Italians rejoice, gelato stole my heart, again! This “km0” ice cream and sorbets sugared our plush car, since in addition to twice three scoops, I also bought two boxes to go of the heavenly “tree of gelato”. I ate about a dozen scoops before getting home. I was once again the girl that I knew when I was little. Whipped from organic milk and slow-food certified, local artisan growers’s produce in a tiny village between Como and Milan L’Albero dei Gelati is a hyper-lative achievement for ice cream. Creative, but driven more by what’s in season and much locally sourced, just the sugar comes from abroad. They even offer gluten-free wafers.
A chocolate talk invites itself in. The best bites were a single origin organic dark Standout Chocolate from India. The small batch, bean-to-bar 70% cocoa from the IDUKKI region was made by Fredrik Martisson in Sweden. A shocker was a real fresh milk chocolate (I do not – usually – like milk chocolate) by Tiroler Edle. The organic milk comes from rare Tiroler Grauviehs cows that graze on the Alpine pastures of Austria. Smooth, generously milky with just the right balance of 75% Domori (Italy) cocoa.
The most interesting dessert though was something unusual. Atsushi Tanaka, the Japanese chef heading his one Michelin star restaurant A.T. in Paris, infused the relaxing hinoki wood (used traditionally in a relaxing bath) into the creamy and crumbly concoction. From Japanese hands comes also the quirkiest dessert that I could not get myself tasting this spring – the soft cream with a cherry and spiny lobster flavour in the Ise city, Japan. Let the lobster alone, I thought. Would you lick it sweet?
In Asia, best egg tart I had was at Tao Cheung bakery in Hong Kong. The puffy, flaky pie pastry delicately crumbled between my teeth and generous still warm egg custard enveloped my tongue with an utmost silky pleasure. The short crust pastry is folded with plenty of butter, success!
The best afternoon tea was by far at the Goring Hotel in London. Crumbly and warm scones, buttery clotted cream, superb homemade strawberry jam, good selection of tea served properly (not over-infused), and the lawn, the art and the cosy library room to sip it in! Needless to add, the cakes were not cheap, baked with care. The Claridges, the Ritz et al. are tourist traps as retrying them during the past tea-fuelled-year affirmed to me and my companions (ladies and one gentleman). Perhaps, only Sketch is also worth your afternoon, but Goring is best for local tradition perfected to its proudest.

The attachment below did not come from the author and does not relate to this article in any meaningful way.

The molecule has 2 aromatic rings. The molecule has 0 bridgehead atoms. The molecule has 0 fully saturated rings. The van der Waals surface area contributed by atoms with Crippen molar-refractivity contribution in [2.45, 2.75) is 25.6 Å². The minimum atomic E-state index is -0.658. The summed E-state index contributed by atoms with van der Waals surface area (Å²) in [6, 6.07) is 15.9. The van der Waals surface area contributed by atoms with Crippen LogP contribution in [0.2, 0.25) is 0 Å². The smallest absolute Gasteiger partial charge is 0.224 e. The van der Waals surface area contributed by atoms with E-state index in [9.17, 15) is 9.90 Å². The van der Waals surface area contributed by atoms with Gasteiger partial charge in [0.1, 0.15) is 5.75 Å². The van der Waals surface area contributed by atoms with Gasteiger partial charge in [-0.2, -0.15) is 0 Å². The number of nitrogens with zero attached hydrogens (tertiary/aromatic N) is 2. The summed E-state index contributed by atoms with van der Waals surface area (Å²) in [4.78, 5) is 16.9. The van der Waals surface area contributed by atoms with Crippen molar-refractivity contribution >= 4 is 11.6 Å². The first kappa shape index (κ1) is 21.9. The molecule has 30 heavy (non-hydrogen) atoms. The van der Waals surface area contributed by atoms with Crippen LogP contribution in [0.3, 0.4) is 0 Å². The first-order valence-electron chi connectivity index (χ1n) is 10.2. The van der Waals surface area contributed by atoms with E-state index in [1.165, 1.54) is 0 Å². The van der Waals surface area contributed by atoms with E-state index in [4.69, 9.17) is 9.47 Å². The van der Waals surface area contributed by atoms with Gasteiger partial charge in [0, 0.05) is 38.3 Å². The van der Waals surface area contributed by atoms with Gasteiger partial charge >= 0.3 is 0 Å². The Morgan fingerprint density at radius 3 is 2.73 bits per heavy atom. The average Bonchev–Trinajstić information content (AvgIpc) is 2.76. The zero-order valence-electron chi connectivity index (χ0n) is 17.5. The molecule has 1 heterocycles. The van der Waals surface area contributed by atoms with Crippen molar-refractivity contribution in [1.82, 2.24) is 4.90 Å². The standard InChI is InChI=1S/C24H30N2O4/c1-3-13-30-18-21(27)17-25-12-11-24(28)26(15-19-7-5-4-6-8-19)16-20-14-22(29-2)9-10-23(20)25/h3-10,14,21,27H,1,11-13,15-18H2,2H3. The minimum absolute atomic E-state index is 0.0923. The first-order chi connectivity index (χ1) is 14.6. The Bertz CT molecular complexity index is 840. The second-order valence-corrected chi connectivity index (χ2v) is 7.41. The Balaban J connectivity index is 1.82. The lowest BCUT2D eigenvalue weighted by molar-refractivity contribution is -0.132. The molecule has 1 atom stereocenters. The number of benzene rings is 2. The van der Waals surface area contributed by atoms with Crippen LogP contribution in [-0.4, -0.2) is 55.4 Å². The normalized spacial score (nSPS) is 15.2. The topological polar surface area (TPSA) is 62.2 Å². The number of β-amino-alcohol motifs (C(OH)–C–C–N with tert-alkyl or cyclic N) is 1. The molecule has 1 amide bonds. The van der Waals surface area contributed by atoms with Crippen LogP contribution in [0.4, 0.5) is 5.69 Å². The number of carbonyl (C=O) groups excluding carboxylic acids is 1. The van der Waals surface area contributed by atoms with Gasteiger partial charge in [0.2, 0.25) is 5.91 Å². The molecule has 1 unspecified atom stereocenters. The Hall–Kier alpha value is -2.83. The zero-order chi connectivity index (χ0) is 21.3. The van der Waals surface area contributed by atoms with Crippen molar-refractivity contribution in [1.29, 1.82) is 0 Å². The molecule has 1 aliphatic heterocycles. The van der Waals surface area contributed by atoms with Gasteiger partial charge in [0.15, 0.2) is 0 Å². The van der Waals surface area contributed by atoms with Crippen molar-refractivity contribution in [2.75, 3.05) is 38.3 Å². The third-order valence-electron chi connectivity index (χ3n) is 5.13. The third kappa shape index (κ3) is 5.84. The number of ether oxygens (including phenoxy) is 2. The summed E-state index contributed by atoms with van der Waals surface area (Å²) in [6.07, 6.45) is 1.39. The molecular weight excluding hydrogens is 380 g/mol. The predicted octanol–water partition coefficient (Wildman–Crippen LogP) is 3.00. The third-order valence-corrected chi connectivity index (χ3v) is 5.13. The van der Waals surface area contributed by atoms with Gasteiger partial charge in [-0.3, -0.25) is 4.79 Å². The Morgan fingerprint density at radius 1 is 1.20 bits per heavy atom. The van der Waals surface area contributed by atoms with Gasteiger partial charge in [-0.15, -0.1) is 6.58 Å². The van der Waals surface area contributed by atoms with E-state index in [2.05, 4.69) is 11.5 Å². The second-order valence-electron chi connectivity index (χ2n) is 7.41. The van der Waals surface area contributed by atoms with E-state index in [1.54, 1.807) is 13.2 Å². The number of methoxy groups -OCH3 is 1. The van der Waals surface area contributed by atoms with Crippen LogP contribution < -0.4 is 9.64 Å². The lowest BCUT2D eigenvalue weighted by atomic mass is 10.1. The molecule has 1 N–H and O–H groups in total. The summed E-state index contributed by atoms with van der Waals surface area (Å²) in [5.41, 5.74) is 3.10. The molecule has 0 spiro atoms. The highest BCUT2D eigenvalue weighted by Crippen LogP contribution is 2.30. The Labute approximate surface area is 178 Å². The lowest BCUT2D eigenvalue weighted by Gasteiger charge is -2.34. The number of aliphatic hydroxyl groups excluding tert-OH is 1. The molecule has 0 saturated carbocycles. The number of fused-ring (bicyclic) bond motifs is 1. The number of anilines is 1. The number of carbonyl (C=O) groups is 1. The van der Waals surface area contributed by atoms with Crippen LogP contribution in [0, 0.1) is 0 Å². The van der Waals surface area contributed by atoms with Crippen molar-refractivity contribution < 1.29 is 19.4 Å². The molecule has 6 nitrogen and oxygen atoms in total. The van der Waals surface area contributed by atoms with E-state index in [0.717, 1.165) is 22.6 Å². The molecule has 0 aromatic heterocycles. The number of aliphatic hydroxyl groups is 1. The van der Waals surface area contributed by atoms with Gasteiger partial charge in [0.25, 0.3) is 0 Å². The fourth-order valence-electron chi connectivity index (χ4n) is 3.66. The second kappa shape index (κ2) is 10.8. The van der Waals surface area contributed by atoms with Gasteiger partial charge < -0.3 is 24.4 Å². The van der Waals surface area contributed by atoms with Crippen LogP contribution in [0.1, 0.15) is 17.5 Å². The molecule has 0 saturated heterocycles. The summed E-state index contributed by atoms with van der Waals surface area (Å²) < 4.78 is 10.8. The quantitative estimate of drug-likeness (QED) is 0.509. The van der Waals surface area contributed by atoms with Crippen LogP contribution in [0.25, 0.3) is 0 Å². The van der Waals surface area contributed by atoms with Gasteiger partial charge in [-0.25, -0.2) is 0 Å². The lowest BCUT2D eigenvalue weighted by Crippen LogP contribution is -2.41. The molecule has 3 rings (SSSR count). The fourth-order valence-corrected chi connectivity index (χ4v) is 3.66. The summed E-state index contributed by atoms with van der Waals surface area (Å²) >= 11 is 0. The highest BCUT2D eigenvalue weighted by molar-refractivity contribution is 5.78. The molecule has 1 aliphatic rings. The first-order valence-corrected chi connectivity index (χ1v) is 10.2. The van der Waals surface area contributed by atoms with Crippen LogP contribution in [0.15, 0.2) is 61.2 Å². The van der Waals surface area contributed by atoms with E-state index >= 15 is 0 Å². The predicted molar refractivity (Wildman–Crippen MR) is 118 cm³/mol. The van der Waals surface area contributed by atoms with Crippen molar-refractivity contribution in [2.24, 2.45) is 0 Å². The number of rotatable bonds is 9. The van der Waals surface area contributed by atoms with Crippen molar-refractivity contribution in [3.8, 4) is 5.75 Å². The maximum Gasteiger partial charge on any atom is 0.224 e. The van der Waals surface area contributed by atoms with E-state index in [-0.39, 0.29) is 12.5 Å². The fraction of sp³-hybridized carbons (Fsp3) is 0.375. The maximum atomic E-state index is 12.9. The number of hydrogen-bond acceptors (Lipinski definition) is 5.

Casual bistros, bakeries, cafés, eateries and no-fuss restaurants that the Italians would call trattorias must be mentioned here too. For, it is not only fine dining of the Michelin calibre that we indulge in. I love authentic restaurants sourcing best local produce and cooking or otherwise preparing the ingredients at its finest. Most years the tops would be in Italy for me, but again it all depends where you travel.
My best casual meals in the South were naturally close or in the Mediterranean. On a protected island where a tiny port was built with restraint L’Anse de Port Cros is a very laid-back local fish eatery. All is served with the creamiest risotto, vegetables and table-side red wine salt. Complementary digestive shots come after the meal. On the dry land in Vence, Provence another al-fresco lunch at Restaurant La Litote again sated us with fine provencal fare. Seated under a linden tree on the cobble-paved historic village the sleeping cat next to our table did not lift an eyelid until the fish arrived. The pasta are great too.
Another excellent midday meal awaited me way North, in Norway. My last, sunny day in Oslo turned out one of he best langoustines I have ever chewed. Instead of an imported wine I washed them down with local beer. The view from Festningen is not bad either, the fjords and the port of Oslo spread like the Northern lights in front. A starter of a fish carpaccio, a side of thick, generous, crisp fries with mayo, Norwegian bread, the seafood feast at Festningen completed our Scandinavian summer journey with fanfare. More memorable than the three Michelin Maemo in town.
Not only best restaurants, but also breakfast sets our palate into the heavens of hedonistic pleasure. Read about my best breakfasts over the past year to find where you should stay, drive to or indulge in the am while traveling.
My selections of the best restaurants are not discriminating other than the above continents, yet I still need to find the mind-blowing meal in Africa, return to Australia, New Zealand and South America has not seen me for almost three years, therefore my coupe de coeur may not deliver. Everything changes more rapidly today, so I better stick to the most recent experiences and each year share what was the best for my globetrotting palate and ultimately the craving mind.